Barbara Serra: Effectively, Mussolini starts right after World War I, obsessed with empire and expanding. So you have that gradual crescendo to total power in 1925 which is, you know, arguably a full 10 years before Hitler takes power in Germany. Anti-Semitism wasn’t a core part of fascism until it allied itself with Germany and passed its own racial laws.
Halla Mohieddeen: Those laws stripped Jewish Italians of their jobs and rights. And this is where, Barbara says, many Italians see a distinction in Mussolini’s rule: there’s fascist Italy before the racial laws were enacted, and then there’s fascist Italy afterwards.
Barbara Serra: Because almost all Italians that I’ve spoken to that are sympathetic, let’s say to Meloni and her ilk -even the people that I’ve interviewed, literally paying their respects at Mussolini’s tomb – all of them will say: the racial laws were bad, the alliance with Hitler was bad, but before that fascism was fine. Because they separate what it became with the racial laws and then eventually when Germany invaded with the deportation of Italian Jews to the concentration camps, to what it was before.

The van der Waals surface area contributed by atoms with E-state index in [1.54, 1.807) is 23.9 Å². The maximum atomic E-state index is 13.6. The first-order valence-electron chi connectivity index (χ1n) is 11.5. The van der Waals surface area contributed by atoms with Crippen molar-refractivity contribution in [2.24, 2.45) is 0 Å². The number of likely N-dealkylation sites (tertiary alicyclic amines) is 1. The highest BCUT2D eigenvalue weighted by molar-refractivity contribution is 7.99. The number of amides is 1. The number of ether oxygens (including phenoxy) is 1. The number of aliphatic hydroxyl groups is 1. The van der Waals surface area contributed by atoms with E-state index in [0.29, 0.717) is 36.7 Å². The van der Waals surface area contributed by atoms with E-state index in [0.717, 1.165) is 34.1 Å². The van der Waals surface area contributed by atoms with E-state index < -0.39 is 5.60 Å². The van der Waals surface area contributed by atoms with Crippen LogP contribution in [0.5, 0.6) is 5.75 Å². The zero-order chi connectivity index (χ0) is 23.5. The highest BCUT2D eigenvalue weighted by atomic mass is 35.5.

Halla Mohieddeen: Of course, Mussolini’s Italy and Hitler’s Germany lost World War II. But the way it ended for Italy was different, Barbara says.
Barbara Serra: And so at the end of the war, there was a huge desire for national unity and national stability. So what was done in Nazi Germany, ie, purging the whole of government of any Nazi wasn’t done, nowhere near to the same extent in Italy. And that is why you had some parties emerge right after World War II that were filled with members that had served under Mussolini.